units

LAW4127

Faculty of Law

Undergraduate - Unit

This unit entry is for students who completed this unit in 2013 only. For students planning to study the unit, please refer to the unit indexes in the the current edition of the Handbook. If you have any queries contact the managing faculty for your course or area of study.

print version

6 points, SCA Band 3, 0.125 EFTSL

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LevelUndergraduate
FacultyFaculty of Law
OfferedPrato Term 2 2013 (Day)

Synopsis

This Unit examines the right of employees to bargain collectively and the right of freedom of association in international law, and how those rights are reflected in the Fair Work Act 2009 and comparator jurisdictions. This examination includes the regulation of collective bargaining, secret strike ballots and the right to strike in the context of bargaining for a collective agreement; the right to belong (or not to belong) to a trade union and the right to engage in lawful industrial activities.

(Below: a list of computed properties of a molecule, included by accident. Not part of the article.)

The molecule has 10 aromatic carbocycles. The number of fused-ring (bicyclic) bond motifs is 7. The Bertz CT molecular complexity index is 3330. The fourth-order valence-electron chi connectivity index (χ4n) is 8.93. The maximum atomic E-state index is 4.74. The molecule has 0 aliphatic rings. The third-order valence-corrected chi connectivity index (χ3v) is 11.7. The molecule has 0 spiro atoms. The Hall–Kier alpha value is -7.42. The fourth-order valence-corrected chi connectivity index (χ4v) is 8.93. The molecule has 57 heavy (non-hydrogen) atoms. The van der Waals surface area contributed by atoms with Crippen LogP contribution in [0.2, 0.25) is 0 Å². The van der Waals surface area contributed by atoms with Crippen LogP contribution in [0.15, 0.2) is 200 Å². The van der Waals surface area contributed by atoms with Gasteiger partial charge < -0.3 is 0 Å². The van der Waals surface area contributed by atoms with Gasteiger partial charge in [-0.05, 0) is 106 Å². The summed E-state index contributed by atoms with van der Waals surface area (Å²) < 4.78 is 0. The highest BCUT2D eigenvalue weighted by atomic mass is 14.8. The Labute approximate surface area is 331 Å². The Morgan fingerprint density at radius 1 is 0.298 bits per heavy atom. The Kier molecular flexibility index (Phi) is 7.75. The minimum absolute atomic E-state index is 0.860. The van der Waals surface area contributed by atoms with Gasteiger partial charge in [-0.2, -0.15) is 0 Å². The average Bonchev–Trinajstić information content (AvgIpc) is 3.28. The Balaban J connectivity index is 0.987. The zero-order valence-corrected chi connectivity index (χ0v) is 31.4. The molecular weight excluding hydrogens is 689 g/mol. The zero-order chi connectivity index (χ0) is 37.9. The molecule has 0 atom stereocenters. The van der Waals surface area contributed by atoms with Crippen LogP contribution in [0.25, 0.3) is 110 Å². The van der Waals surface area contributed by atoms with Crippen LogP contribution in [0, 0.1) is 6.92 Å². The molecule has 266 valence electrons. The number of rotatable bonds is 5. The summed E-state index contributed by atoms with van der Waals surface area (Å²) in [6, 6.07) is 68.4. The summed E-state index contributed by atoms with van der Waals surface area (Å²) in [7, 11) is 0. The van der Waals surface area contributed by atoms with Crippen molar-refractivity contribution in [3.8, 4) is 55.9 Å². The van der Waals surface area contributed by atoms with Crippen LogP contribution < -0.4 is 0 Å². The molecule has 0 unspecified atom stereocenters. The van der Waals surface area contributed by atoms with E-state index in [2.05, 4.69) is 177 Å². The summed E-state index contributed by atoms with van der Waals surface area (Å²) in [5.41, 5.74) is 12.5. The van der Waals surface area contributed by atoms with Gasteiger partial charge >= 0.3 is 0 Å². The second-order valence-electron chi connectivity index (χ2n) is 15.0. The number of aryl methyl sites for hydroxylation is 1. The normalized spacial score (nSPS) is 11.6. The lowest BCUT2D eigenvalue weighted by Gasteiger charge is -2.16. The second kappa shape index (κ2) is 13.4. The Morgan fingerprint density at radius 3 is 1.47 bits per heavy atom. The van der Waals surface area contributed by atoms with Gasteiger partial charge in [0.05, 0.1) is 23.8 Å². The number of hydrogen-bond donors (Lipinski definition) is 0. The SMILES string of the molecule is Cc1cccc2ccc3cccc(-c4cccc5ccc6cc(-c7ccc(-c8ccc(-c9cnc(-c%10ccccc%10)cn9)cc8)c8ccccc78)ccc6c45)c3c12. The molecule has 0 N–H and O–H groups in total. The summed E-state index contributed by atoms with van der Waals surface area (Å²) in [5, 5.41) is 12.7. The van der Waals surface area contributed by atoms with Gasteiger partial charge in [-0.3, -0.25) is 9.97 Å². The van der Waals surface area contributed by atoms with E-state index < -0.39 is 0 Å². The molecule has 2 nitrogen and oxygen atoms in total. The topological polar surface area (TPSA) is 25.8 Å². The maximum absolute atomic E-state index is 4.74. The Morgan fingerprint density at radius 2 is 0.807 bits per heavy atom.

Comparisons will be made with laws governing collective labour rights in the United States, Canada and the United Kingdom.

The Unit also examines the role and functions of trade unions, the legal status of trade unions and their obligations. The role of the common law and the secondary boycott provisions in the control of unlawful industrial action are also considered.

Outcomes

On completion of the subject students should understand:

  1. the impact of laws (either through enhancement or restriction) which affect the right of workers to join together in trade unions and the legal status of unions
  2. the concept of freedom of association and the role played by the legislature and the courts in developing this concept
  3. the concept of the right to strike and
  4. collective labour rights.

Assessment

Examination (2 hours writing time plus 30 minutes reading and noting time) 70% OR research assignment (3,500 words) 70% Seminar presentation 10%; short paper (1000 words) on presentation topic 20%.

Chief examiner(s)

Prerequisites

LAW1101 Introduction to Legal Reasoning, LAW1104 Research and Writing or an equivalent introductory course at another university.